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How does Aurther Miller make this scene particullaly dramatic for the audience?

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Introduction

This scene is one of the most significant in the whole play, many things happen in this scene and it is here that we see events turn and changes occur. Elizabeth's character is changed after being imprisoned for months she finally meets with proctor, however in this scene we lead to proctors downfall. And Elizabeth tries to protect her husband, but ultimately leads to condemning him. Proctor admits to adultery in this scene, which not only opens himself up to many attacks from others in the play, but also ruins his reputation and name. Tension builds in the court between Abigail in the court, but who is to be believed ? And with Proctor, Elizabeth and Abigail on stage at the same time, emotions run very high. At the beginning of the scene Abigail was in disgrace, and nobody believes her, however by the end of the scene we see the strengthening of her character, into a some-what more trustworthy person. ...read more.

Middle

which explains why purgery was so important to the community, and for Elizabeth it would have been extremely hard to go against her faith and swear on the bible, then lie. During the scene there is much drama, with many conflicts, outbursts, pauses, and the language is very tense. In the play there are many stage directions indicating this tension. Danforths tone of voice is very commanding, and there are lots of short, snappy lines. In the scene Elizabeth and Danforth are the only characters to have speaking parts for a time. The positioning of the characters has much significance as well, as Danforth places them in a triangle, facing the walls, so they are unable to communicate. This is another demonstration of his power in the court, as he is able to say "you here, you there" Abigails presence makes this scene emotionally charged, with two small words... ...read more.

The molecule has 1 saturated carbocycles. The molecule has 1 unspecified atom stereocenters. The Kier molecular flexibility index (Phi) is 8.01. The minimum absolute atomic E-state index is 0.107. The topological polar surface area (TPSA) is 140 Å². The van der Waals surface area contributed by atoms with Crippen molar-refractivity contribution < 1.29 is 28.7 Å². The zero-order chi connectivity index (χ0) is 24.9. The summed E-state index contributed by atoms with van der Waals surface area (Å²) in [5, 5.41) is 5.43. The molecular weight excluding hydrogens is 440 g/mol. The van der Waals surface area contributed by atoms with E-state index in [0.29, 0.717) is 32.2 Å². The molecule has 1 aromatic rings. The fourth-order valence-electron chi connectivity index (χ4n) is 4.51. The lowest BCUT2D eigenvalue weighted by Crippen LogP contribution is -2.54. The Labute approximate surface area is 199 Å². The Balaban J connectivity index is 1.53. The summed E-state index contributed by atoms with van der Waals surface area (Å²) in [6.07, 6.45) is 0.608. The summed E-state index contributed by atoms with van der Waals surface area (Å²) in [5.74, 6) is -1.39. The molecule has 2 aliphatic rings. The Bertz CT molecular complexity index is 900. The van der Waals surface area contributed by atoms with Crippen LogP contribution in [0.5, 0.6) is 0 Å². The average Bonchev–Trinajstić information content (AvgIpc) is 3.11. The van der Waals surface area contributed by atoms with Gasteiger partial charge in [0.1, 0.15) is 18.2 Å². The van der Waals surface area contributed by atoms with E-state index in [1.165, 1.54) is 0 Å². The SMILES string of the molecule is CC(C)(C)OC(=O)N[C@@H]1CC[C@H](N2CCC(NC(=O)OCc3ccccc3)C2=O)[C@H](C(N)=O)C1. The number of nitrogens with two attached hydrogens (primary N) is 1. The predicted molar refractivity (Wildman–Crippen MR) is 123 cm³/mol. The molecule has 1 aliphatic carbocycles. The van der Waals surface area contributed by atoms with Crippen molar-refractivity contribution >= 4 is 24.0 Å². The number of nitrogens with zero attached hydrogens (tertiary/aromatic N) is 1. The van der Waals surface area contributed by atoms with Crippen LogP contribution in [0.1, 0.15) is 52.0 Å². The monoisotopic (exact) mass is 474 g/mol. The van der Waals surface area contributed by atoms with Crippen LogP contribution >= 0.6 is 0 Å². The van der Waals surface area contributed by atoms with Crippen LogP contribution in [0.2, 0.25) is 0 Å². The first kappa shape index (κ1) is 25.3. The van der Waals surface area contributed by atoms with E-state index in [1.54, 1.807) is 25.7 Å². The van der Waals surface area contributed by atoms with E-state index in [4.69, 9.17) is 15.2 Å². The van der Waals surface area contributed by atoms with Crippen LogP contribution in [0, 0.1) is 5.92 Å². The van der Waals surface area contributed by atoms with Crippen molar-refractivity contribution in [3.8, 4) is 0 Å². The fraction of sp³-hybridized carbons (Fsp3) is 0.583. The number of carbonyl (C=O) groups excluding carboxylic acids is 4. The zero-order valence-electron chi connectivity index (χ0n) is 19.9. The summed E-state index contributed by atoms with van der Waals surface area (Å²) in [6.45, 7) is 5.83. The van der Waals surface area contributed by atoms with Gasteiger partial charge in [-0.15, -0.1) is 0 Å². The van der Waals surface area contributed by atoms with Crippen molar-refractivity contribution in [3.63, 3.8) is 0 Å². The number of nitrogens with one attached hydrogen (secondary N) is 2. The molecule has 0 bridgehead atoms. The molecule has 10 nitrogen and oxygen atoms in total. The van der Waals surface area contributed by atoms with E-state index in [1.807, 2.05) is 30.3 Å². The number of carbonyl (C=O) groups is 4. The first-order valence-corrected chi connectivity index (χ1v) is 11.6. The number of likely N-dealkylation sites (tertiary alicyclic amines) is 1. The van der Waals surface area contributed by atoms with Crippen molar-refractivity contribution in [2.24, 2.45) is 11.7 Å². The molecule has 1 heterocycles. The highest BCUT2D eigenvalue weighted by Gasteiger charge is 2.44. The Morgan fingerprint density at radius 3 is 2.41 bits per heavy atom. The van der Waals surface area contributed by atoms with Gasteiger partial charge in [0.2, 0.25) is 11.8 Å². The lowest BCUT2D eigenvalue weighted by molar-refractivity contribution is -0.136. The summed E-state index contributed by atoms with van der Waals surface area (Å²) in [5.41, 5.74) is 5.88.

Conclusion

He saw that people were settling old scores, and paying each other back, it was nothing more than "private vengeance." This shows great courage on Hales part, to stand up to the court; it is however unfortunate for him that nobody else shares the same view. Most of the time the town folk in 1692 would have lead very dull, boring, monotonous lives so the trials, for those not being accused would have been a great social event, with discussions and gossip running throughout the town like wildfire. Finally Arthur Miller has created parallels between the play and his own experience, this is evident from the McCarthy witch hunts in 1960 and the witch hunts in 1692, Salem. So in conclusion; this scene is one of the most significant in the whole play because of the downfall of Proctor ( mainly due to his wives condemnation, and his admission of adultery ) Hales mistakes in court along with Danforths actions and the rest of the cast, allow the audience to really be involved with the play. By Daniel Rogers 945 words ...read more.

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